Our security researcher and Detectify Crowdsource hacker Linus Särud explains how he bypassed CSP with Google Analytics.
Bypassing CSP with Google Analytics
CSP stands for Content Security Policy and allows a website developer to control what origins the website is allowed to load resources from. Using CSP makes it possible to determine what locations images can be loaded from, if inline-scripts are allowed, and so forth.
Google Analytics works by loading a tiny image from their domain. As such, the CSP policy does allow images to load from www.google-analytics.com. This is not the only way to configure Google Analytics, but it seems to be the most common one.
Google Analytics can be used to track all kinds of things and one of their features is called events. To quote their support page:
Events are user interactions with content that can be tracked independently from a web page or a screen load. Downloads, mobile ad clicks, gadgets, Flash elements, AJAX embedded elements, and video plays are all examples of actions you might want to track as Events.
Events can be submitted to Google Analytics by loading a URL that includes a URL parameter for the event value. A common use case would be to include this image in emails, so as soon as the email is opened an event request is sent to Google Analytics with the value ‘opened‘.
A code snippet of that could look like this:
As this image can be used in so many different ways Google does no validation of the URL it is loaded from. Even if the link is connected to abc.com’s Analytics account, it can be published on xyz.com and work just fine.
About a year ago Github (with help from Cure53) decided to investigate their own CSP policy. They published all their findings on their blog, and we chose to focus on one of the things brought up there.
If an attacker finds an HTML injection on your website and you allow Google Analytics in the CSP, they are able to inject an image making an event request to Google Analytics similar to what we described earlier.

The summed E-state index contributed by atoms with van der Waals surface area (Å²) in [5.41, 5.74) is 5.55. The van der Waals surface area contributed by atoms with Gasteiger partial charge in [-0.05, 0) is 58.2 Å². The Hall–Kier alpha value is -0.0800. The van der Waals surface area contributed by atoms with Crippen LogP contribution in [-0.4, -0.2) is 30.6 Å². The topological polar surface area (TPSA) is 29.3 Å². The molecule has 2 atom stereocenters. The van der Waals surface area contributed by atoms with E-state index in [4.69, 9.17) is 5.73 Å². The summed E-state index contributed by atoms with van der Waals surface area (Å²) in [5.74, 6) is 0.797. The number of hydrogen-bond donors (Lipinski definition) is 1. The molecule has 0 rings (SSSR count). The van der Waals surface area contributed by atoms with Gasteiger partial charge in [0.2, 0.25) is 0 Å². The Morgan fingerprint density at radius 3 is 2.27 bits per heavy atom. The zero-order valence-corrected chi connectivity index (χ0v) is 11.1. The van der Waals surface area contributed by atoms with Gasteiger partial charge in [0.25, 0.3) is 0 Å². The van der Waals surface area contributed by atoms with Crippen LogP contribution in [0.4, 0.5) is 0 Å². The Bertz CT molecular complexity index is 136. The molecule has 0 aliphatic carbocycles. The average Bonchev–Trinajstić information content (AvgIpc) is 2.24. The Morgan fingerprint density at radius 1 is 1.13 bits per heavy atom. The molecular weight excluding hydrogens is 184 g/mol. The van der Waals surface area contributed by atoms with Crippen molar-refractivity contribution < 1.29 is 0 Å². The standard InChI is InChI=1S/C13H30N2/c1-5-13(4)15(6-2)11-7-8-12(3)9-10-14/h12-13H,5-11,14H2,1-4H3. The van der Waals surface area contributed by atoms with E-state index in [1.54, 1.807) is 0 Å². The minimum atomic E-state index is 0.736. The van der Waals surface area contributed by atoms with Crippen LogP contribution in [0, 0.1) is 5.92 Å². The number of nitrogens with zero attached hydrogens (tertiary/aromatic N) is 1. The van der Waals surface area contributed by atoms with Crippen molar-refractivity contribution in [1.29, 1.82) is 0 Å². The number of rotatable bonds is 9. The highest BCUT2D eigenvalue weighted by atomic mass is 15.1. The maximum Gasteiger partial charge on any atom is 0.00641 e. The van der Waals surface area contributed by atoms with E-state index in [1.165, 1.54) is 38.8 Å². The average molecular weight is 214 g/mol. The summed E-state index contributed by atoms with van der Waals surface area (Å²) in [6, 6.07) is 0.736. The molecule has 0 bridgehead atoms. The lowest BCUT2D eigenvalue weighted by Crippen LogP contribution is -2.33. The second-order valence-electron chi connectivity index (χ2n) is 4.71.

This becomes a potential issue when you consider what happens if we do not close the image tag.
If a legit request looks like this:
Imagine if we injected this:
(compared to the first code snippet, this lacks the last few characters)
The browser will understand it as a picture, and take everything until the next quote in the code as part of the URL. This will all be sent to the attacker, who can login to their Google Analytics account and see the results.
Tokens or user data
The most common issue occurs if the code sent to attackers includes CSRF tokens, or personal information in general.
To understand the issue better, imagine that we got this awesome service that you need an invite to register for, the code would look like this:
We can use the developer tools in Firefox to confirm that the request did indeed include the token.
For those out there doing bug bounties, techniques like these could increase the award as you have proved some real impact and are not getting blocked due to CSP.
With that said, before sending mass reports to everyone, read up whether CSP issues are in scope! Many do not consider CSP bypasses themselves as in scope, while others do. HackerOne has paid bounty for this and Github explicitly invites researcher to break their CSP-policy.
To fix the Google Analytics issue, change from using image requests to instead using XHR requests. After doing this, you can safely remove Google Analytics from the img-src in the CSP policy.
As for the bigger picture, look at every service included in the CSP policy and think what could be done to exploit it. Can information somehow be submitted to it, that can then be read by the hacker? Also, try to limit the amount of third parties included as much as possible.
Chrome has taken additional steps to protect against this by blocking requests that contain both a newline and typical HTML characters. However, such protections do not exist in FireFox or Safari so it is still possible to exploit.
Realising how all the services you use can be abused is hard. The general recommendation is to keep the number of trusted external parties as low as possible and be somewhat strict about it, but even that is not always enough. For example, most would not think twice about adding Google Analytics.
This issue is one of the many security flaws that Detectify checks for, so run a scan now! We keep up with all the strange new security tricks so that you can focus on development.
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